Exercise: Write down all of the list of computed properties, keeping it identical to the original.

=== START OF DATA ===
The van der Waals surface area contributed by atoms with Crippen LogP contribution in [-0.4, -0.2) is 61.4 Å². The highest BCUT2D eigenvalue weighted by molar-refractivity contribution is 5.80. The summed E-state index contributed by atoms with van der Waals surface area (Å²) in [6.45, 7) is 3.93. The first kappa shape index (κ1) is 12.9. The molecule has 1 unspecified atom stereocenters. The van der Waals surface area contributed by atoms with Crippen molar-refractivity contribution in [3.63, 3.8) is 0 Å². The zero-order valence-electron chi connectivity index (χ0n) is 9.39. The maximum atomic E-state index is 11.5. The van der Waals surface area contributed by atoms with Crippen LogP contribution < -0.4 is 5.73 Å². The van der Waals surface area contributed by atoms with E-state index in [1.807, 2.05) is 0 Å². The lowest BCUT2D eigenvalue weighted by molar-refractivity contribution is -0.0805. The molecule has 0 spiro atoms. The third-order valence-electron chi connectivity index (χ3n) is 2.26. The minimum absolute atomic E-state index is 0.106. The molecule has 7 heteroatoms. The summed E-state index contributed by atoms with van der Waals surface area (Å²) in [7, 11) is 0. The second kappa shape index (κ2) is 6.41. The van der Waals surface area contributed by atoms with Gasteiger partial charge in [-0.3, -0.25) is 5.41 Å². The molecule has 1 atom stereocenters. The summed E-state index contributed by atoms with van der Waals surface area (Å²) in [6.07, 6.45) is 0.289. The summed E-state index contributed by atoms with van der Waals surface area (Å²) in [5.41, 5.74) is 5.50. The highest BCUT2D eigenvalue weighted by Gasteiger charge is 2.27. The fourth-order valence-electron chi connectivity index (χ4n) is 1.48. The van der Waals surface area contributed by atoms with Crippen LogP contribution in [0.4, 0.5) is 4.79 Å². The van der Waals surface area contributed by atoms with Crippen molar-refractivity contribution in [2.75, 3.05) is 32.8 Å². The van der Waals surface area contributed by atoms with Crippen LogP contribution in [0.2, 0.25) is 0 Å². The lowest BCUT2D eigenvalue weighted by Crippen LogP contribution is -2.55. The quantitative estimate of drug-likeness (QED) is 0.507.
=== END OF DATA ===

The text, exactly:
The van der Waals surface area contributed by atoms with Crippen LogP contribution in [-0.4, -0.2) is 61.4 Å². The highest BCUT2D eigenvalue weighted by molar-refractivity contribution is 5.80. The summed E-state index contributed by atoms with van der Waals surface area (Å²) in [6.45, 7) is 3.93. The first kappa shape index (κ1) is 12.9. The molecule has 1 unspecified atom stereocenters. The van der Waals surface area contributed by atoms with Crippen molar-refractivity contribution in [3.63, 3.8) is 0 Å². The zero-order valence-electron chi connectivity index (χ0n) is 9.39. The maximum atomic E-state index is 11.5. The van der Waals surface area contributed by atoms with Crippen LogP contribution < -0.4 is 5.73 Å². The van der Waals surface area contributed by atoms with E-state index in [1.807, 2.05) is 0 Å². The lowest BCUT2D eigenvalue weighted by molar-refractivity contribution is -0.0805. The molecule has 0 spiro atoms. The third-order valence-electron chi connectivity index (χ3n) is 2.26. The minimum absolute atomic E-state index is 0.106. The molecule has 7 heteroatoms. The summed E-state index contributed by atoms with van der Waals surface area (Å²) in [7, 11) is 0. The second kappa shape index (κ2) is 6.41. The van der Waals surface area contributed by atoms with Gasteiger partial charge in [-0.3, -0.25) is 5.41 Å². The molecule has 1 atom stereocenters. The summed E-state index contributed by atoms with van der Waals surface area (Å²) in [6.07, 6.45) is 0.289. The summed E-state index contributed by atoms with van der Waals surface area (Å²) in [5.41, 5.74) is 5.50. The highest BCUT2D eigenvalue weighted by Gasteiger charge is 2.27. The fourth-order valence-electron chi connectivity index (χ4n) is 1.48. The van der Waals surface area contributed by atoms with Crippen LogP contribution in [0.4, 0.5) is 4.79 Å². The van der Waals surface area contributed by atoms with Crippen molar-refractivity contribution in [2.75, 3.05) is 32.8 Å². The van der Waals surface area contributed by atoms with Crippen LogP contribution in [0.2, 0.25) is 0 Å². The lowest BCUT2D eigenvalue weighted by Crippen LogP contribution is -2.55. The quantitative estimate of drug-likeness (QED) is 0.507.